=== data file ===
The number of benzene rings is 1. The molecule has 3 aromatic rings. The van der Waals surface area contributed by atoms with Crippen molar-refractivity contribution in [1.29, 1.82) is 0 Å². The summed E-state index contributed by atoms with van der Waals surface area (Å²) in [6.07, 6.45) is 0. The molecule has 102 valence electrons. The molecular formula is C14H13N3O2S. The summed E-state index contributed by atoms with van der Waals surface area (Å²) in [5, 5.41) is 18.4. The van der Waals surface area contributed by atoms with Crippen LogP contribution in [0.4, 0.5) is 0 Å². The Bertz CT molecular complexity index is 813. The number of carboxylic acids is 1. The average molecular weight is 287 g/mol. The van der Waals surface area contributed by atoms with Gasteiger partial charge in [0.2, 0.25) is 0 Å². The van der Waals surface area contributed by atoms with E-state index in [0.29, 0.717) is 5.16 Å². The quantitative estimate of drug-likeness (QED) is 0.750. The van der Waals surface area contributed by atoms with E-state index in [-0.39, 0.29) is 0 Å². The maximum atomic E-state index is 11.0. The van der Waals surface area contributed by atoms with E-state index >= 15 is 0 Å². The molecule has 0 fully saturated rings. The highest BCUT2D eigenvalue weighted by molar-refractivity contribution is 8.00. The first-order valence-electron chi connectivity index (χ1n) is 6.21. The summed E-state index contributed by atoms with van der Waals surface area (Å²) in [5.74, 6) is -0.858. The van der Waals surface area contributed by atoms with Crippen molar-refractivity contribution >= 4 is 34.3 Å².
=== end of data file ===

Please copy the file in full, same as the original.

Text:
The number of benzene rings is 1. The molecule has 3 aromatic rings. The van der Waals surface area contributed by atoms with Crippen molar-refractivity contribution in [1.29, 1.82) is 0 Å². The summed E-state index contributed by atoms with van der Waals surface area (Å²) in [6.07, 6.45) is 0. The molecule has 102 valence electrons. The molecular formula is C14H13N3O2S. The summed E-state index contributed by atoms with van der Waals surface area (Å²) in [5, 5.41) is 18.4. The van der Waals surface area contributed by atoms with Crippen LogP contribution in [0.4, 0.5) is 0 Å². The Bertz CT molecular complexity index is 813. The number of carboxylic acids is 1. The average molecular weight is 287 g/mol. The van der Waals surface area contributed by atoms with Gasteiger partial charge in [0.2, 0.25) is 0 Å². The van der Waals surface area contributed by atoms with E-state index in [0.29, 0.717) is 5.16 Å². The quantitative estimate of drug-likeness (QED) is 0.750. The van der Waals surface area contributed by atoms with E-state index in [-0.39, 0.29) is 0 Å². The maximum atomic E-state index is 11.0. The van der Waals surface area contributed by atoms with E-state index >= 15 is 0 Å². The molecule has 0 fully saturated rings. The highest BCUT2D eigenvalue weighted by molar-refractivity contribution is 8.00. The first-order valence-electron chi connectivity index (χ1n) is 6.21. The summed E-state index contributed by atoms with van der Waals surface area (Å²) in [5.74, 6) is -0.858. The van der Waals surface area contributed by atoms with Crippen molar-refractivity contribution >= 4 is 34.3 Å².